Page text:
The Most Valuable Lesson I've Carried With Me: Never Stop Fighting

The following is an excerpt from N6A CEO Matt Rizzetta's upcoming book, Embrace the Pace: The 100 Most Exhilarating Lessons Learned in a Decade of EntrepreneurshipClick here to be notified when it is available for pre-order before its official release on March 1, 2020.

In the early 2000s, when I was still in college, I competed as an amateur boxer. This culminated in March 2005 when I found myself in the Copacabana on the west side of Manhattan, competing in the quarterfinals of the New York Golden Gloves, the most prestigious amateur boxing competition in the state.

Boxer

Photo by Ashutosh Sonwani from Pexels.

I was just two fights away from making it to Madison Square Garden, the most legendary arena in the world, for a chance to win the Golden Gloves title in my weight class. I had a sizable cheering section of family and friends, all of whom traveled far and wide to watch me fight. I had trained so hard for the fight: an intense, six-month regimen of daily jogging sessions at 5 o’clock in the morning, ring training and sparring battles at Morris Park Boxing Gym in the Bronx, and a maniacally strict diet of egg whites, fruit and water. All of the sacrifices from the prior six months were finally going to pay off for me on that night. I was convinced that I was going to win and I would go onto Madison Square Garden for a chance to win it all.

Then it all ended in one minute and 47 seconds. I had been knocked out, ruled out by a standing eight count from the referee. My dream of competing at Madison Square Garden was over in less than the amount of time it took to listen to a Missy Elliott song (she was at the top of charts that year). So was my boxing career.

That was the last time I ever stepped foot inside of a boxing ring. Three months later, I graduated from college, started my career and left behind my boxing dreams for good.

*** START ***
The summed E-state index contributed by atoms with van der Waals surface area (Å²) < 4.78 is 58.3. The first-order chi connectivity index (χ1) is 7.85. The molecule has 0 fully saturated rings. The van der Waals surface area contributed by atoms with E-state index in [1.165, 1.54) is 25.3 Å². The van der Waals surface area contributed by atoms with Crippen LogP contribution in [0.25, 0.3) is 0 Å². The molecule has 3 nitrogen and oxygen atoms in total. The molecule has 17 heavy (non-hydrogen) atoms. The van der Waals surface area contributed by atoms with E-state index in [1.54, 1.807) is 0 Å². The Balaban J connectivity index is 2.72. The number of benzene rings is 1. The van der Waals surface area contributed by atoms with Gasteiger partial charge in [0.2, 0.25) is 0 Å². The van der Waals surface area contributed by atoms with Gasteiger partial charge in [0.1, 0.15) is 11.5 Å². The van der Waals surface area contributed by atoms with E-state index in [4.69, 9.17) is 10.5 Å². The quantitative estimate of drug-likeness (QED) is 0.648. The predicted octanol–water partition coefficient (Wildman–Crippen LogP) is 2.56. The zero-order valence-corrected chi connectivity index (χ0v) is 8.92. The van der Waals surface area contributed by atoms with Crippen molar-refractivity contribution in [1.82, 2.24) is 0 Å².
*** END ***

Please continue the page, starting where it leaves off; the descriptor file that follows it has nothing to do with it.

It’s been almost 20 years since that knockout loss in the Golden Gloves, but some of the most valuable lessons that I’ve carried with me in my career to this day come from my experience in a boxing ring.

The most important one? Never stop fighting.

Matt Speech

Just like in boxing, in your career the outcome is never in your control, but the effort always is. As disappointed as I was that I lost the fight that night — I still think about it to this day — I am proud that I never gave up. I made the sacrifices, put in the daily effort and work required, and fought until the bitter end when the referee ruled me out.

I’ve had much bigger and more significant losses in my business career than I did in my boxing career. Through it all, I’ve learned to never stop fighting. I will always get up for the next round. So far, unlike in my boxing career, there has yet to be a referee who has counted me out in business and told me the fight was over.

I’m not proud of all the outcomes that I’ve produced in my career, and I’ve been far from a perfect person at times, but I am proud that I have never stopped fighting through it all. I know for a fact that, if I had stopped fighting at times, my entire career trajectory would have turned out differently. I probably would have given up on business much sooner. I likely would have stopped trying to scale when it became painfully stressful. I also have the same commitment to my direct reports. I will never let them stop fighting, no matter how difficult it gets at times.

Who would’ve thought that one of the most valuable lessons I would learn in my business career would come from a minute-and-47-second knockout punch in a boxing ring? But in fact, it did.

Maybe that punch didn’t hurt so much after all. Never stop fighting.

Posted by Matt Rizzetta